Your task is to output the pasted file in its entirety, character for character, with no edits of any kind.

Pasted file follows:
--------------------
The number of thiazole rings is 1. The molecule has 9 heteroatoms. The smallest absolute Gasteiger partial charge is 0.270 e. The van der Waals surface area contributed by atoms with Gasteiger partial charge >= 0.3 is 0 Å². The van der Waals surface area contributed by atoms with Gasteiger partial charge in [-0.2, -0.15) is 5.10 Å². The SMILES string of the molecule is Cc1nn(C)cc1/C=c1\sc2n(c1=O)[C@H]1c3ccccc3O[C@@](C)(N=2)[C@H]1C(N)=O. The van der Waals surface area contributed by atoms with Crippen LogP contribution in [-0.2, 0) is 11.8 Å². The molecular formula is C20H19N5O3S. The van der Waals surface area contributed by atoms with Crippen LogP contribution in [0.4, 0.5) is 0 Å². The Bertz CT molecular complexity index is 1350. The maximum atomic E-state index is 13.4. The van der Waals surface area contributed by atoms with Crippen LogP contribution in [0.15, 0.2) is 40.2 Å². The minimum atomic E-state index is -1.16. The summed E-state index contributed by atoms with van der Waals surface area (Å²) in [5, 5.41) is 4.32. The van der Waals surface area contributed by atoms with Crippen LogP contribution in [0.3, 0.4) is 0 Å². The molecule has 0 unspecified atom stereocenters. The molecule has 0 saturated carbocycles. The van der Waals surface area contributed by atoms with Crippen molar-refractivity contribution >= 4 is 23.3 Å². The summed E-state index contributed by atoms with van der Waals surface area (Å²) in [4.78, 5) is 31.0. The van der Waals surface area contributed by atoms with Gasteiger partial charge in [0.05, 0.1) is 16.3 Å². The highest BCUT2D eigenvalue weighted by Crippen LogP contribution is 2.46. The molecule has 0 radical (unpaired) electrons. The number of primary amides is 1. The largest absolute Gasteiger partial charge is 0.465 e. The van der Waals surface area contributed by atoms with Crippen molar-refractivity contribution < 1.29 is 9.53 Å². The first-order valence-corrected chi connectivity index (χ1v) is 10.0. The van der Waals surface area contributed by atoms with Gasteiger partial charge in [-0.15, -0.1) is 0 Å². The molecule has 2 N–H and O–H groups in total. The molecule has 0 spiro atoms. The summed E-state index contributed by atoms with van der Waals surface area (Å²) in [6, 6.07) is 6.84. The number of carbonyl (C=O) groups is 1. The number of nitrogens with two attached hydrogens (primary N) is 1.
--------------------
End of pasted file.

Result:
The number of thiazole rings is 1. The molecule has 9 heteroatoms. The smallest absolute Gasteiger partial charge is 0.270 e. The van der Waals surface area contributed by atoms with Gasteiger partial charge >= 0.3 is 0 Å². The van der Waals surface area contributed by atoms with Gasteiger partial charge in [-0.2, -0.15) is 5.10 Å². The SMILES string of the molecule is Cc1nn(C)cc1/C=c1\sc2n(c1=O)[C@H]1c3ccccc3O[C@@](C)(N=2)[C@H]1C(N)=O. The van der Waals surface area contributed by atoms with Crippen LogP contribution in [-0.2, 0) is 11.8 Å². The molecular formula is C20H19N5O3S. The van der Waals surface area contributed by atoms with Crippen LogP contribution in [0.4, 0.5) is 0 Å². The Bertz CT molecular complexity index is 1350. The maximum atomic E-state index is 13.4. The van der Waals surface area contributed by atoms with Crippen LogP contribution in [0.15, 0.2) is 40.2 Å². The minimum atomic E-state index is -1.16. The summed E-state index contributed by atoms with van der Waals surface area (Å²) in [5, 5.41) is 4.32. The van der Waals surface area contributed by atoms with Crippen LogP contribution in [0.3, 0.4) is 0 Å². The molecule has 0 unspecified atom stereocenters. The molecule has 0 saturated carbocycles. The van der Waals surface area contributed by atoms with Crippen molar-refractivity contribution >= 4 is 23.3 Å². The summed E-state index contributed by atoms with van der Waals surface area (Å²) in [4.78, 5) is 31.0. The van der Waals surface area contributed by atoms with Gasteiger partial charge in [0.05, 0.1) is 16.3 Å². The highest BCUT2D eigenvalue weighted by Crippen LogP contribution is 2.46. The molecule has 0 radical (unpaired) electrons. The number of primary amides is 1. The largest absolute Gasteiger partial charge is 0.465 e. The van der Waals surface area contributed by atoms with Crippen molar-refractivity contribution < 1.29 is 9.53 Å². The first-order valence-corrected chi connectivity index (χ1v) is 10.0. The van der Waals surface area contributed by atoms with Gasteiger partial charge in [-0.15, -0.1) is 0 Å². The molecule has 2 N–H and O–H groups in total. The molecule has 0 spiro atoms. The summed E-state index contributed by atoms with van der Waals surface area (Å²) in [6, 6.07) is 6.84. The number of carbonyl (C=O) groups is 1. The number of nitrogens with two attached hydrogens (primary N) is 1.